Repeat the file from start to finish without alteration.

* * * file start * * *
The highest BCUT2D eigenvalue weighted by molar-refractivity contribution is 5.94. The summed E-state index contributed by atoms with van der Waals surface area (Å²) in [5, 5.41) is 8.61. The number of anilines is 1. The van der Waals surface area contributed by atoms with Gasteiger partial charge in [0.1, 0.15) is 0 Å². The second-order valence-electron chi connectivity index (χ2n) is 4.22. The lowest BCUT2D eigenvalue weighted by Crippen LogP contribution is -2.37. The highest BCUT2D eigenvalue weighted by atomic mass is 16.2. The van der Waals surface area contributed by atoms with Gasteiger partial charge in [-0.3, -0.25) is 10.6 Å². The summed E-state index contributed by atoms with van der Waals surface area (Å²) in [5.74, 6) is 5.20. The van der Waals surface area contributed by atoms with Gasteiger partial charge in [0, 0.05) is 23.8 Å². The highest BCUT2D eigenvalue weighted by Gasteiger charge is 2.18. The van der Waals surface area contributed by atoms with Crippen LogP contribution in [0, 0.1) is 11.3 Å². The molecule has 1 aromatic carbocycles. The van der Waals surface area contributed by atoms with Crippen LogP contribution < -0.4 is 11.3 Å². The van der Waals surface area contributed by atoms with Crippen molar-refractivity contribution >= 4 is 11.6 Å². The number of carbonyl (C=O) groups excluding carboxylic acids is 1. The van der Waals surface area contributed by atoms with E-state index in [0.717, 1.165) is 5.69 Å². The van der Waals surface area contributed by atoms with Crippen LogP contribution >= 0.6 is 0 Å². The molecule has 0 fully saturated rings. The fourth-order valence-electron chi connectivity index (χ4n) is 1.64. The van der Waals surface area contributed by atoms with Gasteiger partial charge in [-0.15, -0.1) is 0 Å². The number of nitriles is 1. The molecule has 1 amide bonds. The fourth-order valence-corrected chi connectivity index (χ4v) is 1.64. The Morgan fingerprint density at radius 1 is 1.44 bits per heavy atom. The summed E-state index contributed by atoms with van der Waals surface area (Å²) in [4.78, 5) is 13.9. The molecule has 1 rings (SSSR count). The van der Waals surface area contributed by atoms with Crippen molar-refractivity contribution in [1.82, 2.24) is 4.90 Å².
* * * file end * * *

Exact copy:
The highest BCUT2D eigenvalue weighted by molar-refractivity contribution is 5.94. The summed E-state index contributed by atoms with van der Waals surface area (Å²) in [5, 5.41) is 8.61. The number of anilines is 1. The van der Waals surface area contributed by atoms with Gasteiger partial charge in [0.1, 0.15) is 0 Å². The second-order valence-electron chi connectivity index (χ2n) is 4.22. The lowest BCUT2D eigenvalue weighted by Crippen LogP contribution is -2.37. The highest BCUT2D eigenvalue weighted by atomic mass is 16.2. The van der Waals surface area contributed by atoms with Gasteiger partial charge in [-0.3, -0.25) is 10.6 Å². The summed E-state index contributed by atoms with van der Waals surface area (Å²) in [5.74, 6) is 5.20. The van der Waals surface area contributed by atoms with Gasteiger partial charge in [0, 0.05) is 23.8 Å². The highest BCUT2D eigenvalue weighted by Gasteiger charge is 2.18. The van der Waals surface area contributed by atoms with Crippen LogP contribution in [0, 0.1) is 11.3 Å². The molecule has 1 aromatic carbocycles. The van der Waals surface area contributed by atoms with Crippen LogP contribution < -0.4 is 11.3 Å². The van der Waals surface area contributed by atoms with Crippen molar-refractivity contribution >= 4 is 11.6 Å². The number of carbonyl (C=O) groups excluding carboxylic acids is 1. The van der Waals surface area contributed by atoms with E-state index in [0.717, 1.165) is 5.69 Å². The van der Waals surface area contributed by atoms with Crippen LogP contribution >= 0.6 is 0 Å². The molecule has 0 fully saturated rings. The fourth-order valence-electron chi connectivity index (χ4n) is 1.64. The van der Waals surface area contributed by atoms with Gasteiger partial charge in [-0.15, -0.1) is 0 Å². The number of nitriles is 1. The molecule has 1 amide bonds. The fourth-order valence-corrected chi connectivity index (χ4v) is 1.64. The Morgan fingerprint density at radius 1 is 1.44 bits per heavy atom. The summed E-state index contributed by atoms with van der Waals surface area (Å²) in [4.78, 5) is 13.9. The molecule has 1 rings (SSSR count). The van der Waals surface area contributed by atoms with Crippen molar-refractivity contribution in [1.82, 2.24) is 4.90 Å².